“If he thinks that people are stupid and unable to understand that there is a clear distinction between a killing machine and a hunting rifle, that he’s taking us all for fools.”


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‘I Apologize for Interrupting Your Press Conference’: Tearful Texas Democrat Urges Greg Abbott to ‘Do Something’ on Guns



The Texas Democratic State Senator who represents Uvalde stood up during Greg Abbott’s Friday afternoon press conference and almost begged the Republican Governor to “do something” about gun violence after Tuesday’s massacre at Robb Elementary School that took 21 lives.

Abbott was trying to place the blame for the school shooting on mental health despite the gunman having no documented issues, and told attendees, “we’re focusing our attention on the wrong thing.”

That was not good enough for Democratic State Senator Roland Gutierrez, who politely introduced himself and said, “I’m not making a political speech.”

“My colleagues are asking for a special session, you’re getting a letter tomorrow,” from the Senate Democratic Caucus.

“We’ve asked for gun control changes – I’m asking you now, bring us back in three weeks.”

Gutierrez grew emotional, sounding as if he was choking up, and added, “I apologize for interrupting your press conference about the needs of this community. I’ve been here for three days with all of these elected officials – this county judge has been working his ass off,” he continued.

“I don’t know how to express the loss of the families that I’ve talked to,” he added.

“You have to do something, man,” Gutierrez said, all but begging the governor to take action, and saying his “own colleagues are calling me and telling me this is enough.”


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Watch: Right Wing Host at NRA Convention Likens 18 Year Olds Buying Guns to 3rd Graders Deciding Gender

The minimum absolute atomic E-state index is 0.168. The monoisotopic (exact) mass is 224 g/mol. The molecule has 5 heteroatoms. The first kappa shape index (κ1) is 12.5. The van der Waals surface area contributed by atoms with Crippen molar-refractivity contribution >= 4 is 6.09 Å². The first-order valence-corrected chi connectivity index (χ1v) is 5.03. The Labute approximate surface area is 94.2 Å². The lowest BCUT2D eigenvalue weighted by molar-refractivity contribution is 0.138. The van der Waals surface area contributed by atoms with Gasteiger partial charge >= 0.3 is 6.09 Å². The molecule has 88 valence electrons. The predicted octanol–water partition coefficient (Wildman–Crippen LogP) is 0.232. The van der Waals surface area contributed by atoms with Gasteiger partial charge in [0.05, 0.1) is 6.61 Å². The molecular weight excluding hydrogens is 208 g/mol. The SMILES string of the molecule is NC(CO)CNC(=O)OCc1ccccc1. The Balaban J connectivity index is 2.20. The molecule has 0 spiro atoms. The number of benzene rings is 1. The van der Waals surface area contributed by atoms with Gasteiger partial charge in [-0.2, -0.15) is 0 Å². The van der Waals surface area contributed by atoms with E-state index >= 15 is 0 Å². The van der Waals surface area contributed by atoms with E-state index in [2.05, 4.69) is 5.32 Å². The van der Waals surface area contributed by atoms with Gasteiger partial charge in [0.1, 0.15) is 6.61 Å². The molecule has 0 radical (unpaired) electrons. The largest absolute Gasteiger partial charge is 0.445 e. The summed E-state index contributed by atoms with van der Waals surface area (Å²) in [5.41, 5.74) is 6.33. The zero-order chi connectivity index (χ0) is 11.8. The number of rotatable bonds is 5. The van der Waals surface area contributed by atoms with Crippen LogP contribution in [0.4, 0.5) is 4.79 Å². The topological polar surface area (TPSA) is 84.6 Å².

A host from a right-wing streaming service covering the NRA convention in Houston decided to compare conservatives’ growing active opposition to the rights and existence of transgender people, to the majority of Americans demanding expanded gun control legislation.

“We are being told by the left that a third-grader has the knowledge to determine if they were born a boy or they were born a girl, whether or not they want to stay that gender that they were born with,” said Brian Glenn, Right Side Broadcasting’s director of programming and correspondent.

“And if we feel like at a third grade you can make decisions on your gender, then I think by the time you’re 18 you should have enough maturity – assuming you’re not a complete psychopath – to buy a handgun and exercise your Second Amendment.”

Of course, that hypothetical third-grader is harming exactly no one and later can reverse that decision if they choose, which the vast majority do not.

That hypothetical 18-year old, or, in the case of this week’s horrific tragedy, an actual 18-year old, buying two AR-15 style assault weapons and hundreds of rounds of ammunition within three days of their 18th birthday, gunning down 21 people including 19 elementary school children, cannot reverse any of those decisions.